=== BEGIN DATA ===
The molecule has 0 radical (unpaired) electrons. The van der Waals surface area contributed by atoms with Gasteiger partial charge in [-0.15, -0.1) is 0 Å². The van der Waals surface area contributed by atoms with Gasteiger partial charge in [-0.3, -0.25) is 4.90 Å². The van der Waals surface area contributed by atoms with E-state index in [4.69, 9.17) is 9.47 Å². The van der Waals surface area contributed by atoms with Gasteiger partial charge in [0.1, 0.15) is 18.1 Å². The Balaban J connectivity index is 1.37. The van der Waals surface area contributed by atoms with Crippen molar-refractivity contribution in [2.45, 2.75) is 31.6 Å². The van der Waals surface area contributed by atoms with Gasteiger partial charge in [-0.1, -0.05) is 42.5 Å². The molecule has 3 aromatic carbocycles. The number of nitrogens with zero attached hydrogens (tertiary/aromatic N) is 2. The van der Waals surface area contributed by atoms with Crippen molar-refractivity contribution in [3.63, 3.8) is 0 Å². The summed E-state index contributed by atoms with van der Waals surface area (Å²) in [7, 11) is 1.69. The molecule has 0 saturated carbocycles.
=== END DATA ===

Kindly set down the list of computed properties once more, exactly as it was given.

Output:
The molecule has 0 radical (unpaired) electrons. The van der Waals surface area contributed by atoms with Gasteiger partial charge in [-0.15, -0.1) is 0 Å². The van der Waals surface area contributed by atoms with Gasteiger partial charge in [-0.3, -0.25) is 4.90 Å². The van der Waals surface area contributed by atoms with E-state index in [4.69, 9.17) is 9.47 Å². The van der Waals surface area contributed by atoms with Gasteiger partial charge in [0.1, 0.15) is 18.1 Å². The Balaban J connectivity index is 1.37. The van der Waals surface area contributed by atoms with Crippen molar-refractivity contribution in [2.45, 2.75) is 31.6 Å². The van der Waals surface area contributed by atoms with Gasteiger partial charge in [-0.1, -0.05) is 42.5 Å². The molecule has 3 aromatic carbocycles. The number of nitrogens with zero attached hydrogens (tertiary/aromatic N) is 2. The van der Waals surface area contributed by atoms with Crippen molar-refractivity contribution in [3.63, 3.8) is 0 Å². The summed E-state index contributed by atoms with van der Waals surface area (Å²) in [7, 11) is 1.69. The molecule has 0 saturated carbocycles.